President Bush, while still expressing firm opposition to tax increases during his initial year in office, implied Friday in his first presidential news conference that he might have to accept higher taxes later in his term.
His brief comments appeared to be part of a gradual easing away by the White House from Bush's strict, oft-repeated campaign pledge of "no new taxes."
Surprising reporters by calling them together suddenly in the morning for what turned into an unusually long, 43-minute White House news conference, Bush confidently fielded a wide range of questions. He established a chatty, informal tone that stood in stark contrast to former President Ronald Reagan's infrequent, carefully scripted prime-time sessions with the press.
Bush was asked whether his campaign pledge on taxes--"Read my lips; no new taxes"--is good for one, two or four years.
"I'd like it to be a four-year pledge," he said.
The apparent softening in Bush's anti-tax stance could prove important in future budget negotiations with Congress.
Many lawmakers are becoming increasingly optimistic about their chances of reaching agreement this year on a deficit reduction package that avoids a tax hike. But if they are unable to raise taxes in future years, budget experts in both Congress and the Administration are worried that they will not be able to meet the tough Gramm-Rudman deficit targets for 1991 and beyond.
To avoid a future tax increase while bringing the budget into balance in the Gramm-Rudman target year of 1993, Bush will have to win approval for a host of politically sensitive spending cuts.
And beyond that, Administration officials have acknowledged in recent days that the economy will have to continue to grow at a robust pace at the same time that interest rates and inflation decline sharply--a historically unlikely combination of economic activity.
Earlier this week, during an interview with two reporters, Bush had implied a possible willingness to consider higher taxes in future years.
"I'm not thinking beyond anything other than to say I will not raise taxes, and I've got to stay with that approach," he said Wednesday. However, he added: "I haven't thought beyond one year, or anything of that nature."
Bush, slightly hoarse and suffering from a cold, also took a step toward firming up his relations with Congress by backing Reagan's proposed $45,000 pay raise for lawmakers and top executive branch officials. He passed up the opportunity to condemn the proposal, which has been excoriated by the public.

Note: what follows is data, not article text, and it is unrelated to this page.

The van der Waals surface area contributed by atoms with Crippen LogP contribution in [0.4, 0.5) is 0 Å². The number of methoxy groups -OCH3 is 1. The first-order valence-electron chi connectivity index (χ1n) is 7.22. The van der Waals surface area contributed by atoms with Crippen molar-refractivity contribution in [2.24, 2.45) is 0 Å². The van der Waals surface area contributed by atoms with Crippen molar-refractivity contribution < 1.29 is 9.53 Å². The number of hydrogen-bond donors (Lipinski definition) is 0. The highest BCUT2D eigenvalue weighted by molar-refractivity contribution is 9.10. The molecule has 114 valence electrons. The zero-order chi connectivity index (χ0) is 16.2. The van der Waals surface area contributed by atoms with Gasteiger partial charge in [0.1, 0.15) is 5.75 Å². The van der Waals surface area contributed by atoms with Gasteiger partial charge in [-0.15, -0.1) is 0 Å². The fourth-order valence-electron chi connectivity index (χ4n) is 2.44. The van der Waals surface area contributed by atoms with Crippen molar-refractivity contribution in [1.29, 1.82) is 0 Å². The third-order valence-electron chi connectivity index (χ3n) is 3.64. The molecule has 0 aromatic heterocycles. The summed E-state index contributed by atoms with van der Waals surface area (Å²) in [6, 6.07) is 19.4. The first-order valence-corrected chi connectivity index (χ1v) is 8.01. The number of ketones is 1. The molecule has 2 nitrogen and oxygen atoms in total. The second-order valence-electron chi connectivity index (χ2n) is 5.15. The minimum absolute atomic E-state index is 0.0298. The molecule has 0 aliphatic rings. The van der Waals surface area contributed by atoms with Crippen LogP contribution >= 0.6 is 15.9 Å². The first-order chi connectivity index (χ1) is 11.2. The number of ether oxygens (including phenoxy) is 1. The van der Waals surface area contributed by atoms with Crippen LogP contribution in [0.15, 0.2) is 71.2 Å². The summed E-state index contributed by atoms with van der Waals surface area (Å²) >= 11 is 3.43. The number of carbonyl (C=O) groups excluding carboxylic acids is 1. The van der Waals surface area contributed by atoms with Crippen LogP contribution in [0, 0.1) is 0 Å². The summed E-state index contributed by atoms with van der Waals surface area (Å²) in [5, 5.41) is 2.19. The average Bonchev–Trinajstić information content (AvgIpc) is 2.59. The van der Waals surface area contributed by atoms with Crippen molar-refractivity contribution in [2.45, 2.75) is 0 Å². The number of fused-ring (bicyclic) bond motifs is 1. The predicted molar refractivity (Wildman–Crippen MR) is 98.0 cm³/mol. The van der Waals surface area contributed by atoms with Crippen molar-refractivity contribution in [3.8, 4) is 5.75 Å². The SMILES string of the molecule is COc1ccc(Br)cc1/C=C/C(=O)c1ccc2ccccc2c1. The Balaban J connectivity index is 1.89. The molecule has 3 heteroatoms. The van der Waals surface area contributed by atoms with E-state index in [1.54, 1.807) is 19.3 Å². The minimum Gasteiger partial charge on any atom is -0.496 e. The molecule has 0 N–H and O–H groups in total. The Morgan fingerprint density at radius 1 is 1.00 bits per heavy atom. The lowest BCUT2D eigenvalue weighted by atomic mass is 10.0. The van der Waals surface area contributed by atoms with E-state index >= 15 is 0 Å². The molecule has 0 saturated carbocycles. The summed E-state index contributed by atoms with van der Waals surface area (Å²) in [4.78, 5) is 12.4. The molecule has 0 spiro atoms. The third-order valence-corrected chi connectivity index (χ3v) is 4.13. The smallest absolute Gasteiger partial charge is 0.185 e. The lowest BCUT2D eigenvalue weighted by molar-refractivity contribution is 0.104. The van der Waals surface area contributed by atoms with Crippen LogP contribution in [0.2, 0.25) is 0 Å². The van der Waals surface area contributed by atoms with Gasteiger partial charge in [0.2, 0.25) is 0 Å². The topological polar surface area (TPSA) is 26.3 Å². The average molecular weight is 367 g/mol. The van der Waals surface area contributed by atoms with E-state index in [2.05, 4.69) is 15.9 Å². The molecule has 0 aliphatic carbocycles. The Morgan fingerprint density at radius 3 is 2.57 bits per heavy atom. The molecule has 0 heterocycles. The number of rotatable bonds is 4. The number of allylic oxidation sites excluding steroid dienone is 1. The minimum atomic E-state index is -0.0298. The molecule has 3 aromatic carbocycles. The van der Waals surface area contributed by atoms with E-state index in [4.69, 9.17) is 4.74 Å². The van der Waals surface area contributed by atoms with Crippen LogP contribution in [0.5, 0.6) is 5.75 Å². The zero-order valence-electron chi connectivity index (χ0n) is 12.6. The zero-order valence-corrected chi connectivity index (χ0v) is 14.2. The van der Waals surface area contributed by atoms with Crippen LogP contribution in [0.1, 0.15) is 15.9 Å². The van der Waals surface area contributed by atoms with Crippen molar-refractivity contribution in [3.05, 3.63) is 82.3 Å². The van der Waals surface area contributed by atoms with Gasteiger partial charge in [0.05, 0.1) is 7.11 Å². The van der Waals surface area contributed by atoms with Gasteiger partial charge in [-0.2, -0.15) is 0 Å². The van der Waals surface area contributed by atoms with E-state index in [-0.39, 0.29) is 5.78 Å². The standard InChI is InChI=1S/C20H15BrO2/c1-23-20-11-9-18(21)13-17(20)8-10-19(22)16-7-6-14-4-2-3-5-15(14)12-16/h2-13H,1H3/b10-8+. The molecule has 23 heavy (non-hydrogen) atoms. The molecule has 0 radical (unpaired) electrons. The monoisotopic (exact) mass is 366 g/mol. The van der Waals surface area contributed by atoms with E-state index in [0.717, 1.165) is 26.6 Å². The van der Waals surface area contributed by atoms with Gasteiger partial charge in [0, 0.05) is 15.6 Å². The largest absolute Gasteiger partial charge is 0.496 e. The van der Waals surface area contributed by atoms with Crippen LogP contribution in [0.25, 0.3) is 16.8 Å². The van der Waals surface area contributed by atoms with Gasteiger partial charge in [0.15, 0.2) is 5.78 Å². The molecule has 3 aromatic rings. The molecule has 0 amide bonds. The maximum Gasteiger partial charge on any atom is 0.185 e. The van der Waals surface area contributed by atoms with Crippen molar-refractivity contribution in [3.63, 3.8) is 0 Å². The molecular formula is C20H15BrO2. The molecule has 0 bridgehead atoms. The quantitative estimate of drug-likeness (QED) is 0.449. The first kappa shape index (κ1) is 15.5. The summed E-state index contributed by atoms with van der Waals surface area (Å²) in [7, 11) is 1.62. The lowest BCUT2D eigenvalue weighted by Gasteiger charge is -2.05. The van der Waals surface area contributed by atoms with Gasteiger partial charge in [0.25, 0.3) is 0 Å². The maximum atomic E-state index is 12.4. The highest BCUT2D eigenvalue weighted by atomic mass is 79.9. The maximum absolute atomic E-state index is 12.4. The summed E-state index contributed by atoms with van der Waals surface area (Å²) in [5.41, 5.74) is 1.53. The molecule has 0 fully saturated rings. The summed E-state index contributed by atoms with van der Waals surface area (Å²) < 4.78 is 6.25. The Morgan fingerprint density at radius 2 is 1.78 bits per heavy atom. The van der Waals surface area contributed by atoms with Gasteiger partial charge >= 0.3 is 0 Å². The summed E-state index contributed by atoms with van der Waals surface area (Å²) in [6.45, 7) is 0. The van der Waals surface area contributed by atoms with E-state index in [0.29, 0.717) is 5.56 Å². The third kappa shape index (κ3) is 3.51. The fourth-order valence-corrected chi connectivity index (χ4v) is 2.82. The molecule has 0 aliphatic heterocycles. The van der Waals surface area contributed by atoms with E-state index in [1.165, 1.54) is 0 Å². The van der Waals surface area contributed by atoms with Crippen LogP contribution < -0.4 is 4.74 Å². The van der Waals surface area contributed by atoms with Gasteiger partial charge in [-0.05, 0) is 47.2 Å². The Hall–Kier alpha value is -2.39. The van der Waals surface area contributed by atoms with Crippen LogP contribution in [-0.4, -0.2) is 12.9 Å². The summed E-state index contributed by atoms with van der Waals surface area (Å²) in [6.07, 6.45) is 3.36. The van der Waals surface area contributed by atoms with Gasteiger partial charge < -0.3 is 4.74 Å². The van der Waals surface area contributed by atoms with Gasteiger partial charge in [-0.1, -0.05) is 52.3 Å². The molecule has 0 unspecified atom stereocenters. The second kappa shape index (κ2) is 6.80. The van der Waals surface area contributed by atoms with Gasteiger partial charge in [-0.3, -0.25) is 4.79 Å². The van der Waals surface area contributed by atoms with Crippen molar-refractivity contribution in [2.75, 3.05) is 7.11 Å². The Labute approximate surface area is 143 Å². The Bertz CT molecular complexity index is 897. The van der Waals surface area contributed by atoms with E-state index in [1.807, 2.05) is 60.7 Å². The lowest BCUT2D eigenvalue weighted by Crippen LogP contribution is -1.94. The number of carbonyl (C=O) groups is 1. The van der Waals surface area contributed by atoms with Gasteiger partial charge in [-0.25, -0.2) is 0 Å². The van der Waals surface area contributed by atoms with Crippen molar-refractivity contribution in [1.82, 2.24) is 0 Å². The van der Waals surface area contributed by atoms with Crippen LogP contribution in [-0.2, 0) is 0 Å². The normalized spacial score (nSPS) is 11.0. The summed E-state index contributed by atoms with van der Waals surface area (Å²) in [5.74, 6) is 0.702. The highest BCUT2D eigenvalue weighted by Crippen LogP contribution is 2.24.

Bush acknowledged, however, that his early honeymoon with the Democrats who control Congress probably will not last much longer.
"I don't expect it's all going to be sweetness and harmony and light," he said. "The minute we get those proposals up there on Feb. 9, I expect we're going to have other firestorms swirling around."
The President plans to outline his budget plans and other priorities on Feb. 9 in an address to a joint session of Congress.
Answering questions on foreign policy at Friday's press conference, Bush appeared to be stung by criticism that he was allowing Soviet President Mikhail S. Gorbachev to set the agenda for the U.S.-Soviet relationship.
His Administration, Bush insisted, is determined to be "out front" on all aspects of its foreign affairs, but he said the White House must first complete a thorough study of the nation's international relationships. As part of that study, Bush has postponed indefinitely the resumption of strategic arms reduction talks with the Soviets that had been scheduled for Feb. 15.
"We're not going to let this Soviet thing put us in the mode of foot-draggers," Bush said. "We're going to be out front. There's no reason to suggest that all we have to do is react to a speech by the general secretary (Gorbachev). I want to take the offense in moving this relationship forward. . . . But prudence is the order of the day."
The President gave no hint about the nature of the initiatives he plans on U.S.-Soviet relations or any other area of foreign policy.